First up is this maxi dress which I have had for 6 years and never worn.  I’m not very comfortable in long strapless dresses in the day – one of those experiments that didn’t work out.

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I love the colour and print, so decided to chop the bottom of the dress off and use that to make a new bodice.  I used the bodice from Butterick 5639.  There have been some mixed reviews of the fit of this pattern.  I found that the princess seams fitted perfectly at the front, but the side seams were too far towards the back.  Which was a fairly easy alteration to make.

Butterick 5639

I didn’t have enough fabric for the straps so made simple straight straps, using my edgestitching foot to topstitch.  I’m hopeless at using the different sewing machine feet, but I’ve used this one a few times and it gives such good results.

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I then attached the existing skirt piece to the bodice, and added a full lining made from some cotton poplin from my stash.

I’m glad to say this dress has finally made it’s way out of my wardrobe and has been lovely to wear.

Since starting this post I’ve discovered it’s Repurpose Reuse Refashion month over at Sew Amy Sew!  Are you joining in?  I know I have a few more contenders for the scissors.

IMG_2393Pattern: Butterick 5639 £6
Fabric: Unworn dress
Lining, zip, thread: all from stash
Cost: £6!

 

Puppy poop bag holder – tutorial

Not my most glamorous make, but very useful!

dottie doodle poop bag holder

I find that clean poop bags get tucked away into pockets and bags, and I can never find one when I want one.  This holder can be hung on the back of a door, and it has saved me so much time already.  Pup is grateful too – no more waiting when she wants to go out to play!

The design can also be scaled up to make a plastic carrier bag holder.

You will need:

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27cm square of fabric, elastic, tape or ribbon

Fold bottom edge up twice to make a channel, stitch and thread elastic through.

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Pull up elastic leaving a small opening. Sew side seam wrong sides together.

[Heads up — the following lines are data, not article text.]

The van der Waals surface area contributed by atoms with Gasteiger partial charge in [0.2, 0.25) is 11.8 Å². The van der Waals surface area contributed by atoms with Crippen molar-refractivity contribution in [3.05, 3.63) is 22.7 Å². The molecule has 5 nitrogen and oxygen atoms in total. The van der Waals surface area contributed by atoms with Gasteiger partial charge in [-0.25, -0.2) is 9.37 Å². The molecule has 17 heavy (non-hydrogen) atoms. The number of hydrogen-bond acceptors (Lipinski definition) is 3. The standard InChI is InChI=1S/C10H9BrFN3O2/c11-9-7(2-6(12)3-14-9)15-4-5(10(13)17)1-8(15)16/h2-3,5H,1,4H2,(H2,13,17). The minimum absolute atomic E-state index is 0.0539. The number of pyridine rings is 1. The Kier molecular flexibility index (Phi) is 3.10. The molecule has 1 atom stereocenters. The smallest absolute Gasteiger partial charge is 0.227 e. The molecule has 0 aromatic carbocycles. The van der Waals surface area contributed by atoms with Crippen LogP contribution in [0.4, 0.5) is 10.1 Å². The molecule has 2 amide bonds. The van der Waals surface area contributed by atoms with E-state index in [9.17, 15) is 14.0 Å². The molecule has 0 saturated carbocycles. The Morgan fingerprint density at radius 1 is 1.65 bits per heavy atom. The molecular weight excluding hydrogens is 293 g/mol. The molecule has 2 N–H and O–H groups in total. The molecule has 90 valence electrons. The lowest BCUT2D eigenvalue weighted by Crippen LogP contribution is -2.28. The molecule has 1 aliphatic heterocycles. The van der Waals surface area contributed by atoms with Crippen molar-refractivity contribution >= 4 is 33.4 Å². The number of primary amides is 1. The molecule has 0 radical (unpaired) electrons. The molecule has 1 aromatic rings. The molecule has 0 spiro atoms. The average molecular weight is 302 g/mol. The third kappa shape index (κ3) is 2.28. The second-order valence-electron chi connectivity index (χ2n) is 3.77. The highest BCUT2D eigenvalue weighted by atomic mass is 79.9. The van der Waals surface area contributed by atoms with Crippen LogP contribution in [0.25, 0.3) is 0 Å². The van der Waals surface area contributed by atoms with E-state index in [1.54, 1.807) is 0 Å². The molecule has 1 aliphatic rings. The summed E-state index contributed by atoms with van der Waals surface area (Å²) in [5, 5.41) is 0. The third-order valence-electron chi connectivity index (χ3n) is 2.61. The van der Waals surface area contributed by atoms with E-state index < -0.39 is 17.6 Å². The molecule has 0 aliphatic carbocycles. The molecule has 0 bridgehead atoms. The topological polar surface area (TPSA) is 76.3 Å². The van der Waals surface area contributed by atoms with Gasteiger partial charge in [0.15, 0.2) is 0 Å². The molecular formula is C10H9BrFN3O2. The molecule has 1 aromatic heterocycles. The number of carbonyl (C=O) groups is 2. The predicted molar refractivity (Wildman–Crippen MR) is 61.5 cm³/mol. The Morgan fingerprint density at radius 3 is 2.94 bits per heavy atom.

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Turn inside out. Pin handle so it is within the bag, as pictured.

Sew up the side (to make a french seam) and along top.  Sew a line of zig zag along the top edge to make it stronger, as the handle will be tugged whenever bags are removed from the bottom.

Turn right way out, and you’re done!

Here is Hetty on our morning walk, in heroic pose.

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The most amazing chocolate cheesecake

Mary Berry chocolate cheesecake

Mmm…. chocolate three ways – white, dark and biscuit!

This is my go-to pudding when we have guests.  It has a dark chocolate digestive base, white chocolate cheesecake (I use Green & Black’s white chocolate with vanilla) and dark chocolate swirled on the top.

No cooking, can be made up to two days before and if you have any left over (ha ha) you can even freeze it.

The recipe is Mary Berry’s Marbled Chocolate Cheesecake.

Do you have a favourite easy recipe?

How to make a simple skirt difficult

Prima skirt february 2010

This was the first piece of vintage fabric I bought – about four years ago – and the piece that made me want to start sewing clothes.  I’m glad I waited this long to use it – it was a nightmare to sew.

Fortunately, I chose a simple pattern, a circle skirt on a yolk, from Prima Magazine February 2010.  If I’d gone for a more complicated pattern we would be looking at a sad heap of fabric!

Prima magazine february 2010 skirt

The fabric is crepe, and it seemed fine at first.  Very drapey, but stable.  Oh no it wasn’t!  Once it was cut, it stretched, and stretched….  None of the pieces fit together.  I underlined in silk cotton, which helped.  And then I just worked at it, a little at a time.  Lots of hand stitching, lots of unpicking.  It spent weeks hanging in the wardrobe before I hemmed it.

But now it is done – hurray! – and I am happy.  It is wonderfully drapey and swishy to wear.

Prima skirt feb 2010  Prima skirt back feb 2010

Do you have any tips for handling this kind of fabric?  I’m thinking ‘never again’ at the moment, but who knows!